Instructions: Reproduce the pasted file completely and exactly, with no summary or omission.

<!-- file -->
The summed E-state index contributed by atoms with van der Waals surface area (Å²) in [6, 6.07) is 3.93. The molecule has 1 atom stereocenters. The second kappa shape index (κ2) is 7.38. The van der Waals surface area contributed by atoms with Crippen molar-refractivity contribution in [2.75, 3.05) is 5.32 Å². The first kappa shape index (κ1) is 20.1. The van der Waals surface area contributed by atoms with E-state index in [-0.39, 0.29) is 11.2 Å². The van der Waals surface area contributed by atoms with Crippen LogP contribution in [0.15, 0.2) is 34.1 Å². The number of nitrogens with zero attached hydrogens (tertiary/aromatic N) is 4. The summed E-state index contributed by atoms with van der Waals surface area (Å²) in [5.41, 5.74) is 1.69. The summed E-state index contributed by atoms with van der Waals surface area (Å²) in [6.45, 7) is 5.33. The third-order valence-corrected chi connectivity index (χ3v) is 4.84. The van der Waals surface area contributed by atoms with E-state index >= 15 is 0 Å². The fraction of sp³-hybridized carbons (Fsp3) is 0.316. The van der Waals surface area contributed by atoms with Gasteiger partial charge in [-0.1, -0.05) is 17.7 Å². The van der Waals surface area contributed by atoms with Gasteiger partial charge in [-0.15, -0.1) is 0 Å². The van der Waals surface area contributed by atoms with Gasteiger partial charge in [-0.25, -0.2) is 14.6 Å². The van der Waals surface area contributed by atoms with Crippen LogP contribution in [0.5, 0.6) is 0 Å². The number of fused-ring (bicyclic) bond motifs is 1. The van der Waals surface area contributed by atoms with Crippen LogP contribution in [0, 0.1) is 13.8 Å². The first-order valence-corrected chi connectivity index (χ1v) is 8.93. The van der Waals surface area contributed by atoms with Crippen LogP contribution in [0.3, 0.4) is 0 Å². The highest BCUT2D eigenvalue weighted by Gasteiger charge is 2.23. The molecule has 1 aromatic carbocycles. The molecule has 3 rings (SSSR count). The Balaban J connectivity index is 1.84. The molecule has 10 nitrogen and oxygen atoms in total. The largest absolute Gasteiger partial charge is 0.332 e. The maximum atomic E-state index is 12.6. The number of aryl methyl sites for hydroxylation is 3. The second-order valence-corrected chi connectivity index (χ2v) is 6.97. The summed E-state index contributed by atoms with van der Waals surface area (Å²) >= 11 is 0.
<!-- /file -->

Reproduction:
The summed E-state index contributed by atoms with van der Waals surface area (Å²) in [6, 6.07) is 3.93. The molecule has 1 atom stereocenters. The second kappa shape index (κ2) is 7.38. The van der Waals surface area contributed by atoms with Crippen molar-refractivity contribution in [2.75, 3.05) is 5.32 Å². The first kappa shape index (κ1) is 20.1. The van der Waals surface area contributed by atoms with E-state index in [-0.39, 0.29) is 11.2 Å². The van der Waals surface area contributed by atoms with Crippen LogP contribution in [0.15, 0.2) is 34.1 Å². The number of nitrogens with zero attached hydrogens (tertiary/aromatic N) is 4. The summed E-state index contributed by atoms with van der Waals surface area (Å²) in [5.41, 5.74) is 1.69. The summed E-state index contributed by atoms with van der Waals surface area (Å²) in [6.45, 7) is 5.33. The third-order valence-corrected chi connectivity index (χ3v) is 4.84. The van der Waals surface area contributed by atoms with E-state index >= 15 is 0 Å². The fraction of sp³-hybridized carbons (Fsp3) is 0.316. The van der Waals surface area contributed by atoms with Gasteiger partial charge in [-0.1, -0.05) is 17.7 Å². The van der Waals surface area contributed by atoms with Gasteiger partial charge in [-0.15, -0.1) is 0 Å². The van der Waals surface area contributed by atoms with Gasteiger partial charge in [-0.25, -0.2) is 14.6 Å². The van der Waals surface area contributed by atoms with Crippen LogP contribution in [0.5, 0.6) is 0 Å². The number of fused-ring (bicyclic) bond motifs is 1. The van der Waals surface area contributed by atoms with Crippen LogP contribution in [0, 0.1) is 13.8 Å². The first-order valence-corrected chi connectivity index (χ1v) is 8.93. The van der Waals surface area contributed by atoms with Crippen LogP contribution in [0.3, 0.4) is 0 Å². The highest BCUT2D eigenvalue weighted by Gasteiger charge is 2.23. The molecule has 1 aromatic carbocycles. The molecule has 3 rings (SSSR count). The Balaban J connectivity index is 1.84. The molecule has 10 nitrogen and oxygen atoms in total. The largest absolute Gasteiger partial charge is 0.332 e. The maximum atomic E-state index is 12.6. The number of aryl methyl sites for hydroxylation is 3. The second-order valence-corrected chi connectivity index (χ2v) is 6.97. The summed E-state index contributed by atoms with van der Waals surface area (Å²) >= 11 is 0.